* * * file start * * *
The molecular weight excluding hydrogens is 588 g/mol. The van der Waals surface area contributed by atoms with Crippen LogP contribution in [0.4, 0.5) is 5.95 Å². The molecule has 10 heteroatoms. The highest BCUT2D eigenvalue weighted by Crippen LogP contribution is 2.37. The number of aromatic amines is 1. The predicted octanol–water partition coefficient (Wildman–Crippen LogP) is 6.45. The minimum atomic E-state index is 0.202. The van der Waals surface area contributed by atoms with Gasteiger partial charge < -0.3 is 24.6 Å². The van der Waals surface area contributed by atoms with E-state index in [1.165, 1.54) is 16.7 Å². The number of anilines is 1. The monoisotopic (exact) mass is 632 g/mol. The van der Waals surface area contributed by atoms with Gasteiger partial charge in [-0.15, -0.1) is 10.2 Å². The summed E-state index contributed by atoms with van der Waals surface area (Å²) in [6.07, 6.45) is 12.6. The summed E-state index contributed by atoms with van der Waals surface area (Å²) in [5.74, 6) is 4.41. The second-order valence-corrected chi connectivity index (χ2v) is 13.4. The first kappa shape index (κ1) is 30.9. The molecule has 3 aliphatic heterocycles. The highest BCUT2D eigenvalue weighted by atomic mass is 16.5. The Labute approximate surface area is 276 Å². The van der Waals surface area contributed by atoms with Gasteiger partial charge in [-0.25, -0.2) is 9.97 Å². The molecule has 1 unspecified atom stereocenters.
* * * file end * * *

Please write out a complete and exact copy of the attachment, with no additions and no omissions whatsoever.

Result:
The molecular weight excluding hydrogens is 588 g/mol. The van der Waals surface area contributed by atoms with Crippen LogP contribution in [0.4, 0.5) is 5.95 Å². The molecule has 10 heteroatoms. The highest BCUT2D eigenvalue weighted by Crippen LogP contribution is 2.37. The number of aromatic amines is 1. The predicted octanol–water partition coefficient (Wildman–Crippen LogP) is 6.45. The minimum atomic E-state index is 0.202. The van der Waals surface area contributed by atoms with Gasteiger partial charge < -0.3 is 24.6 Å². The van der Waals surface area contributed by atoms with E-state index in [1.165, 1.54) is 16.7 Å². The number of anilines is 1. The monoisotopic (exact) mass is 632 g/mol. The van der Waals surface area contributed by atoms with Gasteiger partial charge in [-0.15, -0.1) is 10.2 Å². The summed E-state index contributed by atoms with van der Waals surface area (Å²) in [6.07, 6.45) is 12.6. The summed E-state index contributed by atoms with van der Waals surface area (Å²) in [5.74, 6) is 4.41. The second-order valence-corrected chi connectivity index (χ2v) is 13.4. The first kappa shape index (κ1) is 30.9. The molecule has 3 aliphatic heterocycles. The highest BCUT2D eigenvalue weighted by atomic mass is 16.5. The Labute approximate surface area is 276 Å². The van der Waals surface area contributed by atoms with Gasteiger partial charge in [-0.25, -0.2) is 9.97 Å². The molecule has 1 unspecified atom stereocenters.